A datum describes the model that was used to match the location of features on the ground to coordinates and locations on the map. Maps all start with some form of survey. Early maps and surveys were carried out by teams of surveyors on the ground using transits and distance measuring "chains". Surveyors start with a handful of locations in "known" positions and use them to locate other features. These methods did not span continents well. Frequently they also did not cross political borders either. The "known points" and their positions are the information that the map datum is based. As space based surveying came into use, a standardized datum based on the center of the earth was developed.
Every map that shows a geographic coordinate system such as UTM or Latitude and Longitude with any precision will also list the datum used on the map.
The Global Positioning System uses an earth centered datum called the World Geodetic System 1984 or WGS 84. WGS 84 was adopted as a world standard from a datum called the North American Datum of 1983 or NAD 83. For all practical purposes there is no difference between WGS 84 and NAD 83.
Most USGS topographic maps are based on an earlier datum called the North American Datum of 1927 or NAD 27. (Some GPS units subdivide this datum into several datums spread over the continent. In the Continental United States use NAD27 CONUS.)
In the Continental United States the difference between WGS 84 and NAD 27 can be as much as 200 meters.
You should always set your GPS unit's datum to match the datum of the map you are using.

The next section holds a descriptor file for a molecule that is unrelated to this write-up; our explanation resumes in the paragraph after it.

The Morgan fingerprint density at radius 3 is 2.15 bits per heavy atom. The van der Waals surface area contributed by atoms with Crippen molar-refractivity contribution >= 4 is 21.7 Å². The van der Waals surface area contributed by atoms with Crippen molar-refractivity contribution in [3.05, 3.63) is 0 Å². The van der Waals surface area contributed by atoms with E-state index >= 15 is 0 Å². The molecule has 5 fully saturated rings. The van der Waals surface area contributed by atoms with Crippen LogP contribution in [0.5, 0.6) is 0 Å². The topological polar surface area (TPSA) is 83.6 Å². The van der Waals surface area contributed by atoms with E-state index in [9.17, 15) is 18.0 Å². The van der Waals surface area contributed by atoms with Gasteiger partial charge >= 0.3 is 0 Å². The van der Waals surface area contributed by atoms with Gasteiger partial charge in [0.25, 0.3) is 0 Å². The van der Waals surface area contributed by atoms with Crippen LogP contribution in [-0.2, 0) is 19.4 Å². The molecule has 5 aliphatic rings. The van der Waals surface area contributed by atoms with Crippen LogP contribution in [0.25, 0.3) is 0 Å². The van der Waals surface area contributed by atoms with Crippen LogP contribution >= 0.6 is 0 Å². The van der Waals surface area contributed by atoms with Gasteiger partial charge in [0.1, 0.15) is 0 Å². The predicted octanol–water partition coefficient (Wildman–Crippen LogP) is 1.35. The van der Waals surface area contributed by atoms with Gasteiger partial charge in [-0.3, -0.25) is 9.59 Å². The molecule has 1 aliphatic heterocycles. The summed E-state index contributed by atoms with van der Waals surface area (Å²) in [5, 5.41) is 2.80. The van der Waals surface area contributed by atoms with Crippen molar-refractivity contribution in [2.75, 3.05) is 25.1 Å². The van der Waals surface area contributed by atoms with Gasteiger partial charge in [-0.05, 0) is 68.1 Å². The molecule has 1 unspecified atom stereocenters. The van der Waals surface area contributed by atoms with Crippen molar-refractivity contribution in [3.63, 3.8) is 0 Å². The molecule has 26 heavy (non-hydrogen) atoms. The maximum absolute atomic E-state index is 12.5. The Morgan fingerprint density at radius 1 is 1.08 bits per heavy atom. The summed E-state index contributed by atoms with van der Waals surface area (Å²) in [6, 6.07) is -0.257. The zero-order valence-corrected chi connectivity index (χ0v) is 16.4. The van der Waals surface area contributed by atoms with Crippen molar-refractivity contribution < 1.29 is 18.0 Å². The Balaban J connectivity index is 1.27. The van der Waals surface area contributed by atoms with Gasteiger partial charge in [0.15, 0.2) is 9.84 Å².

On a USGS topographic map the datum information is in the fine print at the bottom left of the map. The datum will always be NAD 27. There may be information on how many meters to shift a position to convert it to NAD 83. Think of this as the error that will be introduced if you leave your GPS unit set to WGS 84. A dashed cross in the SW and NE corners of the map gives a visual indication of the difference between the two datums.
If you have somehow set your GPS to use the Borneo Datum of 1818, it's hard to say how far off you position may be. Let's just sat that this "datum thing" is something you need to pay attention to.
If you are coordinating with aircraft, they will likely have their datum set to WGS 84, as most aviation charts now use WGS 84. Should you worry about the difference in datums? Typically a pilot will not have any difficulty locating you on the ground if you can get them within several hundred meters of your location. If you are engaged in a mission that requires more precision, then your datums should match.